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William PhilpottProfessor William Philpott teaches the history of warfare in the Department of War Studies, King’ College London, an internationally renowned centre for the study of war and conflict. He completed a doctorate at Oxford University in 1991, and taught modern European and international history in a number of British universities, before joining King’s College in 2001 as their historian of the First World War. He specialises in the history of Anglo-French relations, British strategy, and the military operations of the French army, and has published several books and more than twenty scholarly articles and chapters on these subjects.

He has lectured in Britain, France, Germany, Canada and Australia to academic and public audiences. He is a Councillor of the Army Records Society (for whom he is editing Sir John French’s command diaries), Secretary General of the British Commission for Military History, and a fellow of the Royal Historical Society. He is academic editor of the Palgrave Macmillan monograph series Studies in Military and Strategic History, and sits on the editorial board of the leading French military history journal, Revue Historique des Armées. In 2005 he was a visiting fellow at the Centre d’études d’histoire de la Défense in Vincennes and in 2006 at the Australian War Memorial, Canberra. The Douglas Haig Fellowship has appointed him their 2011 fellow. Following Bloody Victory, his wide-ranging, critically acclaimed history of the battles of the Somme, his highly praised War of Attrition, on the strategic conduct of the First World War was published by Little, Brown in the UK and Overlook Press in the US in 2014. He lives in London.

Praise for War of Attrition

‘Philpott argues persuasively that the stunning victories of the last hundred days of the war were the result of a steep learning curve necessitated by earlier bloodbaths.’ -The Wall Street Journal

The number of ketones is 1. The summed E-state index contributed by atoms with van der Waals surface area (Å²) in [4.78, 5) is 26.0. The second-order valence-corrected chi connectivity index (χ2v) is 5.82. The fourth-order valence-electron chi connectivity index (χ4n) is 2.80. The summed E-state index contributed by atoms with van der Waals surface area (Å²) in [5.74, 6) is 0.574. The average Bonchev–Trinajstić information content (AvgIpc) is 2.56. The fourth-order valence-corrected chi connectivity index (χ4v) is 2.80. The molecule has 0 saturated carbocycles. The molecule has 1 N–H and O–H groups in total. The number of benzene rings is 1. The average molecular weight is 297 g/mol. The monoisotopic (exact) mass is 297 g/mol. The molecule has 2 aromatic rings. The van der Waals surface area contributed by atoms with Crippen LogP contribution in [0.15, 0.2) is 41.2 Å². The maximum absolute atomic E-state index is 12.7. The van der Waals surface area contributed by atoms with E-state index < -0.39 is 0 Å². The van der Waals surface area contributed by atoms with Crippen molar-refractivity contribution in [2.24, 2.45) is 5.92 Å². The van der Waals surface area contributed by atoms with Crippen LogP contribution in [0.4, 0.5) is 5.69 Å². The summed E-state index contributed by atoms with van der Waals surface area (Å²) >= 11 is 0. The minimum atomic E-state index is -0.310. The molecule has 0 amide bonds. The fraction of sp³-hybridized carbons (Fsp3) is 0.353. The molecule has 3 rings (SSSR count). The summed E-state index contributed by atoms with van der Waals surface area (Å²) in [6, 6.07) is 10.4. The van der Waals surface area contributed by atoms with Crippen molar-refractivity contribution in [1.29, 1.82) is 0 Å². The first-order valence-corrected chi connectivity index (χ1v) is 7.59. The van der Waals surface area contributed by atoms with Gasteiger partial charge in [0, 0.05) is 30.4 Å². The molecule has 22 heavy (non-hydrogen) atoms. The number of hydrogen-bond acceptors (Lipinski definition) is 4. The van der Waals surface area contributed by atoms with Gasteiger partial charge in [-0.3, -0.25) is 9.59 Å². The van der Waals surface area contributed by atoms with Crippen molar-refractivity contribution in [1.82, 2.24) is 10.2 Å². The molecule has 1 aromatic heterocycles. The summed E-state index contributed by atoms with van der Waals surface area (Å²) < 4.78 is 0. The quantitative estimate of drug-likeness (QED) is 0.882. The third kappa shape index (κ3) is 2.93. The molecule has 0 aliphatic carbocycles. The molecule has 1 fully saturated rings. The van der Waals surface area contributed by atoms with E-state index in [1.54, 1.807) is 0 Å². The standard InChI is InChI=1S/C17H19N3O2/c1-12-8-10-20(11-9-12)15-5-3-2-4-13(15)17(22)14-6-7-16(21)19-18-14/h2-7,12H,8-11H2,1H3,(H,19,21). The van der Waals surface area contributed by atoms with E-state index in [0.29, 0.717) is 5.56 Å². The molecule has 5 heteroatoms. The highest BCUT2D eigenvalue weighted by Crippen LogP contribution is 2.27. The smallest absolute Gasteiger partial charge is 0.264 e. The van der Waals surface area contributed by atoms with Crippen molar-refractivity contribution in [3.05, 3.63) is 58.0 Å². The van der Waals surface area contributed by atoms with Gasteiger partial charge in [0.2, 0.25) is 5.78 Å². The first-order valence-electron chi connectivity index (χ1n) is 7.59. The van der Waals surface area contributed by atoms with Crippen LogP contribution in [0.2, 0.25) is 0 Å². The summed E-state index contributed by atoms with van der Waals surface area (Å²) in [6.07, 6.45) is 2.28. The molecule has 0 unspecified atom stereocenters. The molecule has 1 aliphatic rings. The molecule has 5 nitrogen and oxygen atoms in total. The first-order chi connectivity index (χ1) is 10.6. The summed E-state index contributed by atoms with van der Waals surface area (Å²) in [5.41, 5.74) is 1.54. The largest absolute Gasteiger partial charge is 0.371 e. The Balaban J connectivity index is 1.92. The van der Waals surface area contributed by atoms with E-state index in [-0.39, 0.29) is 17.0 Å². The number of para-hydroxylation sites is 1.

‘An astute examination by an expert war historian that sifts through the collective “theatres of attrition” in this unprecedented slaughter.’ - Kirkus Reviews

LATEST BOOK: WAR OF ATTRITION – Fighting the First World War

William PhilpottThe magnum opus of the First World War, from the outstanding historian at the King's College Department of War Studies.

The First World War was too big to be grasped by its participants. In the retelling of their war in the competing memories of leaders and commanders, and the anguished fiction of its combatants, any sense of order and purpose, effort and achievement, was missing.

Drawing on the experience of front line soldiers, munitions workers, politicians and those managing the vast economy of industrialised warfare, Attrition explains for the first time why and how this new type of conflict born out of industrial society was fought as it was. It was the first mass war in which the resources of the fully-mobilised societies strained every sinew in a conflict over ideals - and the humblest and highest were all caught up in the national enterprise.

In a stunning narrative, this brilliant and necessary reassessment of the whole war cuts behind the myth-making to reveal the determination, organization and ambition on all sides.

BIBLIOGRAPHY: War of Attrition – Fighting the First World War (Little,Brown, UK 2014; Overlook Press, USA 2014); Bloody Victory: The Battle of the Somme and the Making of the Twentieth Century. (Little, Brown, London, 2009). Three Armies on the Somme: The First Battle of the Twentieth Century,(Alfred Knopf, New York, 2010). Anglo-French Relations and Strategy on the Western Front, 1914-1918 (Macmillan, UK & St Martin's Press, USA, Studies in Military and Strategic History, 1996) Anglo-French Defence Relations between the Wars, edited with Professor Martin Alexander (Palgrave Macmillan, Studies in Military and Strategic History, 2002 Palgrave Concise Atlas of the First World War, with Matthew Hughes, Brunel University (Palgrave Macmillan, Basingstoke, 2005). Palgrave Advances in Modern Military History, edited with Mathew Hughes(Palgrave Macmillan, 2006).